In his new book “The Case Against Sugar,” Gary Taubes makes the case that the prevalence of sugar in our diet may play a key role in diabetes, heart disease, cancer, stroke and Alzheimer’s. Taubes discusses his book Jan. 6 at Town Hall Seattle.

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‘The Case Against Sugar’

by Gary Taubes

Knopf, 365 pp., $26.95

The suspicion that refined sugar, the kind we spoon into our coffee or whip into our holiday-cookie dough, might be hazardous to our health is nothing new. William Dufty’s “Sugar Blues” (published in 1975 and reprinted many times since then) vilified the dietary use of refined sugar, associating it with several chronic diseases. The classic must have touched a nerve, for many readers were reported to have thrown out all sugar-laden items in their pantry.

Decades of medical and scientific research on this controversial ingredient have led to the publication of another new title: “The Case against Sugar” by award-winning journalist Gary Taubes (“Why We Get Fat”). This book concentrates on the role refined sugar plays in our diet, the weight gain that it engenders and the health havoc it wreaks.

To be sure, sugar is everywhere, often buried under a list of ingredients. Bread, yogurt, tomato sauce and crackers all contain sugar. So do cigarettes, because of the use of this sweetener in curing tobacco to reduce its bitterness. “If this were a criminal case, ‘The Case Against Sugar’ would be the argument for the prosecution,” Taubes writes.

Author appearance

Gary Taubes

The author of “The Case Against Sugar” will appear at 7:30 p.m. Friday, Jan. 6, at Town Hall Seattle, 1119 Eighth Ave. Tickets are $5 at and at the door. Information: 206-652-4255.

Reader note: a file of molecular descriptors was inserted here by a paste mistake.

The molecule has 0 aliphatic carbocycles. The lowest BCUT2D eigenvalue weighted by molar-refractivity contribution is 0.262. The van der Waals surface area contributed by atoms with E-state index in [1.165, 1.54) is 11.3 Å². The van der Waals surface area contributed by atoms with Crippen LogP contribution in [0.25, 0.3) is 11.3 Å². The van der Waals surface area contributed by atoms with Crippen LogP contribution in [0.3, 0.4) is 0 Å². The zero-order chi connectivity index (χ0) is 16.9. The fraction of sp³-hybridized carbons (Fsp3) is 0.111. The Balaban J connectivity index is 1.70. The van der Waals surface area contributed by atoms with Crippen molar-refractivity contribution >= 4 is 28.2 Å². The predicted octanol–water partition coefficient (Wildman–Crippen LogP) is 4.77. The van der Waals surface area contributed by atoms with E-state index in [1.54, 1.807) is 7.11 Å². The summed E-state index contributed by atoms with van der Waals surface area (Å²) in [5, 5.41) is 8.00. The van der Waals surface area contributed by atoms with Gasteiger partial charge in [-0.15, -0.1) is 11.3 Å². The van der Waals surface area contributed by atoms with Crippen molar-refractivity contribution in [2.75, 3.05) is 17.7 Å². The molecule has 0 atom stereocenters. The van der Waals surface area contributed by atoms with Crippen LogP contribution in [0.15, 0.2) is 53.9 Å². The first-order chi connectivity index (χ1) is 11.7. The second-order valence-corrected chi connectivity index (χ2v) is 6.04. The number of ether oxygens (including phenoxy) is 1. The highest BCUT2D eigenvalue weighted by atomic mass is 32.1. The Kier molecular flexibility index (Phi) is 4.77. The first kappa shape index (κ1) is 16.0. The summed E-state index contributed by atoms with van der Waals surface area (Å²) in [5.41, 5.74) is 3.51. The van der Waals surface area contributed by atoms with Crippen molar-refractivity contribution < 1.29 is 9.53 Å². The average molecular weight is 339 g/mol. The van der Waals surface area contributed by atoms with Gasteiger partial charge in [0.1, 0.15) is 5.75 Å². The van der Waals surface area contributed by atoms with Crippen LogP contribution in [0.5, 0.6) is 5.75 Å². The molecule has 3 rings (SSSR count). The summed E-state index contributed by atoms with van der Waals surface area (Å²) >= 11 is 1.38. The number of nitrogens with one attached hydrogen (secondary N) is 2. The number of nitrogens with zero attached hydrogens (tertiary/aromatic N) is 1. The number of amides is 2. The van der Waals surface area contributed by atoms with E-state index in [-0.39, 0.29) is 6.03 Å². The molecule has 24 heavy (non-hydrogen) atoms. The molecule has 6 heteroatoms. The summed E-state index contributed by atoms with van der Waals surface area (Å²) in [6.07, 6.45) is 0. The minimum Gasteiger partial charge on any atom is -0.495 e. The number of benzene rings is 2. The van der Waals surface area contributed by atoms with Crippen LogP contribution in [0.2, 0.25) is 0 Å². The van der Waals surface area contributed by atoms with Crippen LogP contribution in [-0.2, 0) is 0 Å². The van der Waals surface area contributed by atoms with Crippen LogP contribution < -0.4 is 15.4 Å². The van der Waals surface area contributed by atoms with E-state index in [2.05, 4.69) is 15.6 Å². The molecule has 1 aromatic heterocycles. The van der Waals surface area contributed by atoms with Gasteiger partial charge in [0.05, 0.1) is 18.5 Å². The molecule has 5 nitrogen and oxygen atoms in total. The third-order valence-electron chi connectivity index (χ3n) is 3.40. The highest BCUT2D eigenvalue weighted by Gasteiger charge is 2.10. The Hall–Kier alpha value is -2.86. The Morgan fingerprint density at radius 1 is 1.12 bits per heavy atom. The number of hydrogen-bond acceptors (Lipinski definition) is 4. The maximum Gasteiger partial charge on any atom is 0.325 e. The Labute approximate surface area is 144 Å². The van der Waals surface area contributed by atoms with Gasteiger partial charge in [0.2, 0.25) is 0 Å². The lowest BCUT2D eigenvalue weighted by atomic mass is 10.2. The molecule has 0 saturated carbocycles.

Is sugar really the culprit, or could it be our lifestyle? The Western lifestyle frequently takes the blame for obesity — eating more than is necessary and not exercising enough — as well as consuming a high-fat diet, which has been implicated in certain medical conditions.

Taubes considers sugar to be a worse evil when compared to the effects of a sedentary lifestyle and saturated fat. As an example, he cites the case of the Inuit of Alaska. Long accustomed to a diet high in fat and protein, the Inuit, when introduced to sugar, began developing diabetes, which previously was nonexistent among its population. Similar stories can be found among Native American tribes.

Still, Taubes notices an attempt on the part of health professionals to shift the blame onto saturated fat rather than sugar. Historically, sugar has managed to get off the hook. Considered a drug in earlier times, it escaped sanction from religious authorities simply because its ingestion didn’t show a visible change in a person’s behavior.

Why is sugar, a pleasurable food element we seem to crave, so bad for us? The two types of sugar we commonly encounter are processed sugar (sucrose) and its cousin, high-fructose corn syrup (HFCS), a sweetener derived from corn. Both refined carbohydrates and processed sugar of either kind overburden our system, causing resistance to insulin, an important hormone that helps regulate the level of sugar in our blood stream.

Ailments that have been associated with this condition are diabetes, heart disease, cancer, stroke and Alzheimer’s. Although no foolproof test exists, Taubes insists that if sugar were absent in our diet, we’d see far less occurrence of these related diseases.

In his campaign against this food additive, Taubes sifts through centuries’ worth of data pertinent to the subject. Practically everything one wants to know about sugar — its history, its geography, the addiction it causes — is here.

In the end, each of us is confronted with a choice. Continue consuming sugar at our current level and suffer the ill effects. Or reduce, if not eliminate, it from our diet, thereby improving our odds of living a long, healthy life.